Some breeds seem to be everywhere. Labrador retrievers have been the American Kennel Club’s most popular dog breed for three decades. Golden retrievers, another popular breed, have starred in movies and even retrieve baseball bats at minor-league games.
A collie had an entire TV show named after her (Lassie, if you’re drawing a blank), and Snoopy the beagle is not only a comic-strip character but a float in the Macy’s Thanksgiving Day Parade. There’s a reason these pups are popular and famous. They, and other common breeds, make great forever friends. They’re loving and loyal, and have unique personality traits people love.
However, some of the rarest dog breeds also make perfect additions to a family. Opening your mind and heart to one of these dogs could be one of the best decisions you make. Here’s a rare dog breed for any kind of pet parent.
For pet parents who love sports
Active pet parents who consider Tough Mudder Saturdays the best kind of Saturdays will love an agile, athletic pet. The Mudi fits that bill. If you’ve never heard of the Mudi, you’re likely not alone. The breed gained full recognition by the AKC in 2022. Mudis are herding dogs that probably originated in Hungary. They need plenty of mental and physical stimulation and thrive in active households. Engage them in games of Frisbee and flyball, or build them an agility course. They’ll love you forever.
For pet parents who hates too much shedding
Some long-haired pups are gentle, loving animals. However, not every pet parent wants to deal with all that shedding. It could be allergies or personal preference — no shame either way. This West African sighthound has a slender build and a short coat. They’re known for not shedding much or requiring frequent trips to the groomer. Azawakhs generally love their family. They’re not aggressive, but they may take a little while to warm up to strangers. In addition to being low-maintenance in terms of grooming, these pups are also phenomenal athletes. You’ll be amazed by their speed and endurance.
For pet parents who love going hiking
The playful Mountain Cur was historically a hunter. This breed has a powerful nose, and they traditionally use it for hunting game. You don’t need to let your Mountain Cur’s hunter instincts run wild, but their love of trails and the outdoors makes them perfect hiking companions. Hitting the trails is a great way for Mountain Curs to exercise and let out energy. This high-energy breed needs plenty of physical activity.
For pet parents who want a best friend
Stabyhouns are one of the rarest breeds in the world — there are only about 6,000 of them. These dogs can likely trace their ancestry back to the Netherlands, where they probably worked on farms. The word “Stabyhoun” means “stand by me” in the West Germanic language of Friesland, and these pups are true to their name. Stabyhouns are typically smart and kind, and do well in families with small children. These pups will be like your shadow, following you around and longing to curl up in your lap when you’re not out and about together.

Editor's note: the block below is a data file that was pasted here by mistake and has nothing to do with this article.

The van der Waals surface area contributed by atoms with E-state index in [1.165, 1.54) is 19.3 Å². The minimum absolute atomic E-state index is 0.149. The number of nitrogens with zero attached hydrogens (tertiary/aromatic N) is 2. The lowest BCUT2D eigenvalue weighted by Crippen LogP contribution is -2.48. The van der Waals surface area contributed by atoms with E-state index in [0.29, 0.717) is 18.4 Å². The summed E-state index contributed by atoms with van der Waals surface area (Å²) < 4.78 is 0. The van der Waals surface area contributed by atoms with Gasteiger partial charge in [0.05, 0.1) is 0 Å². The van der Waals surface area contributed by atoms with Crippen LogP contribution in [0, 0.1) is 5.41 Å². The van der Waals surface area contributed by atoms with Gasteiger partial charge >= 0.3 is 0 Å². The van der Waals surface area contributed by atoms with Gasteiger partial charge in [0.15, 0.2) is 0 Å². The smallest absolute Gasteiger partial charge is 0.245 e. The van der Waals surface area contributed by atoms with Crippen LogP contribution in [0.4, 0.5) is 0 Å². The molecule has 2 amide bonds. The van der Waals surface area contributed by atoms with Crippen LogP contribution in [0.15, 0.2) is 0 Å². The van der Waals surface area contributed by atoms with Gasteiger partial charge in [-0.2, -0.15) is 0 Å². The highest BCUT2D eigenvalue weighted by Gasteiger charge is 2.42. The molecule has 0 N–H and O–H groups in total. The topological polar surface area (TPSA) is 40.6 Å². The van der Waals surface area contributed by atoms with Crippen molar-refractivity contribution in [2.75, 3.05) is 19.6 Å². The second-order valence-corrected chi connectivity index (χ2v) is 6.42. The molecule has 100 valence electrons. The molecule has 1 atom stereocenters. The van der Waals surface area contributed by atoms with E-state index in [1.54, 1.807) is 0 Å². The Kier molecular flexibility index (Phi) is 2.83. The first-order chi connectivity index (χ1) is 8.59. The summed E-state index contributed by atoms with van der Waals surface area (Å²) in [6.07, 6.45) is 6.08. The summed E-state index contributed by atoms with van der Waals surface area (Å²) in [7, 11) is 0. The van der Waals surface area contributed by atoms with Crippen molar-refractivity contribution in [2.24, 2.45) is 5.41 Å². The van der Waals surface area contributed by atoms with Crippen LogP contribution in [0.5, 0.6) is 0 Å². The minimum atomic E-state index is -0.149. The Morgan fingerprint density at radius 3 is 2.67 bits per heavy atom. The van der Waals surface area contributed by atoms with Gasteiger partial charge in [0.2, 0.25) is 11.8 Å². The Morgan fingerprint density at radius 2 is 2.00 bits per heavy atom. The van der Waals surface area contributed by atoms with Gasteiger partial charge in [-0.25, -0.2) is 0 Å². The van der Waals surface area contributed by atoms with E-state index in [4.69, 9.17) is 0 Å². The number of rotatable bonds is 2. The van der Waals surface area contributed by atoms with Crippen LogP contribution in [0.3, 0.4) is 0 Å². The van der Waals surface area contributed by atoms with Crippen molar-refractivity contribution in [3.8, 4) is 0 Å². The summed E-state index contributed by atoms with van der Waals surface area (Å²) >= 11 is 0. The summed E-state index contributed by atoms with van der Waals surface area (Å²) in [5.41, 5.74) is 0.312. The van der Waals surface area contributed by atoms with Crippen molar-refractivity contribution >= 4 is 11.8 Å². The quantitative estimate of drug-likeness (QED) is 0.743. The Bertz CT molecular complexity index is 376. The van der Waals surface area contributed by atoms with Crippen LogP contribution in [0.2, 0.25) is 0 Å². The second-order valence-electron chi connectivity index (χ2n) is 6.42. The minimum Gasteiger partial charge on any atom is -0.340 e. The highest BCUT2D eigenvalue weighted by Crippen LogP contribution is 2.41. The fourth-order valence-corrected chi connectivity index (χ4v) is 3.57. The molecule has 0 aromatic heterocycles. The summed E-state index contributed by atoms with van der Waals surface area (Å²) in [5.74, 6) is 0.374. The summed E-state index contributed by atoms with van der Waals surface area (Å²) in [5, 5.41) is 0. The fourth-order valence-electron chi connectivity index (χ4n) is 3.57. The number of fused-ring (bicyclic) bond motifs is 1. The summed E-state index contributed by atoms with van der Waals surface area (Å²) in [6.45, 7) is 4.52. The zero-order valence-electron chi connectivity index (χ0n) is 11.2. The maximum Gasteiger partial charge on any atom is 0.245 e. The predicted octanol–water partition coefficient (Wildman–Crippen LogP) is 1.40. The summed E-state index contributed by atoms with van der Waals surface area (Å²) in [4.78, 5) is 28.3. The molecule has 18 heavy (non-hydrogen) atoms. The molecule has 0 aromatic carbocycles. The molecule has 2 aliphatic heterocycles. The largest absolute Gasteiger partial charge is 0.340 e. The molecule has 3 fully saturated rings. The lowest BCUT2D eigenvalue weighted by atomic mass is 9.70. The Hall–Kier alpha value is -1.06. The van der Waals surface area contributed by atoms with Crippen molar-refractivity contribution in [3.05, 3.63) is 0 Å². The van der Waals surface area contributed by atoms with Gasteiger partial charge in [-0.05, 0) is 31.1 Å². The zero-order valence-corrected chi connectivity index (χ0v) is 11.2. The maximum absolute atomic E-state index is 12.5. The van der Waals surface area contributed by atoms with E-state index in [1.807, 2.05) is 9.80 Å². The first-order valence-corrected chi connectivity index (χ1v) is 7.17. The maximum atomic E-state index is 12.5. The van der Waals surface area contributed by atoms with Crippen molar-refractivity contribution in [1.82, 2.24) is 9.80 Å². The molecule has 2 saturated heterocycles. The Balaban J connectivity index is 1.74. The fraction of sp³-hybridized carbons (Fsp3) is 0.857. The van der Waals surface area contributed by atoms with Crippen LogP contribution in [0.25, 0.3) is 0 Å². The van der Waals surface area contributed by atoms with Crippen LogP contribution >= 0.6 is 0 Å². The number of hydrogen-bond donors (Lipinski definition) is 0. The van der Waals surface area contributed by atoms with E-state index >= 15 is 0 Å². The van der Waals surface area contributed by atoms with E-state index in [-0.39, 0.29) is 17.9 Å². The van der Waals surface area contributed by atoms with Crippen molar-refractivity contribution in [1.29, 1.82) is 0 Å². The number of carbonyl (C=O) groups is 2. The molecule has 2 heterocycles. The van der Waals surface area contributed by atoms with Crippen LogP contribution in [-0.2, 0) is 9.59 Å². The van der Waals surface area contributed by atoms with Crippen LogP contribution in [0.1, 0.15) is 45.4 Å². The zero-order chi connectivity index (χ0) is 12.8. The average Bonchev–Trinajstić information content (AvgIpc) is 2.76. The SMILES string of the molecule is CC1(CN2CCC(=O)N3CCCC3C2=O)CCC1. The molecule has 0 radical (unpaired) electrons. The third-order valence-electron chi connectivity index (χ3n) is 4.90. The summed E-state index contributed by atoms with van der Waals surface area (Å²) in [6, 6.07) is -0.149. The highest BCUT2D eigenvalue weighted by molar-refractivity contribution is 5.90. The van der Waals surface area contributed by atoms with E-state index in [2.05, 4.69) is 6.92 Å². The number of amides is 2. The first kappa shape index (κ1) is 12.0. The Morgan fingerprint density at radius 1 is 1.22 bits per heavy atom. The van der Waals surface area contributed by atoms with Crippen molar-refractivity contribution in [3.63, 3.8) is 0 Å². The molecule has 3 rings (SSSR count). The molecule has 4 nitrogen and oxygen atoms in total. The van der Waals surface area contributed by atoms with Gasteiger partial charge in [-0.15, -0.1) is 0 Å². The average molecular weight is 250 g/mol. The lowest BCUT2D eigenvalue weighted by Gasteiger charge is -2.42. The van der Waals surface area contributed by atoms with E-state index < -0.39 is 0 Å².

For cheerful pet parents
Happy-go-lucky pet parents will meet their match in the Biewer Terrier. A 2021 addition to the list of AKC’s recognized breeds, these cheerful, long-haired pups are full of character. They only weigh four to eight pounds, but their playful personalities can light up a large room. Biewer Terriers look proud and sassy when they walk, bringing a smile to any passerby’s face. Their favorite spot is on your lap, though. These pups are very affectionate towards their humans.
Uncovering one of the rarest dog breeds can be like finding a needle in a haystack or diamond in the rough, only better. Many lesser-known dog breeds make excellent pets and are worth checking out at your local shelter or rescue. Reading up on all kinds of dog breeds can give you a good idea of what you are looking for in a companion. That said, remember that a dog’s breed doesn’t define them. Each pup is unique, and nurture will also shape their personality. Be sure to give whatever dog you choose plenty of love and training so they can live the happiest, healthiest life and have the best chance to thrive in various settings, like dog parks, other people’s homes, and your lap.
- How much should newborn puppies eat? Follow this newborn puppy feeding chart
- Why is my dog whining? 6 common reasons and what you can do to stop it
- PetSmart Charities director shares tips for a successful pet adoption process
- Study: This is how much the cost of pet ownership really is
- Ditching the pure breeds? Here’s how to find the right mutt for your family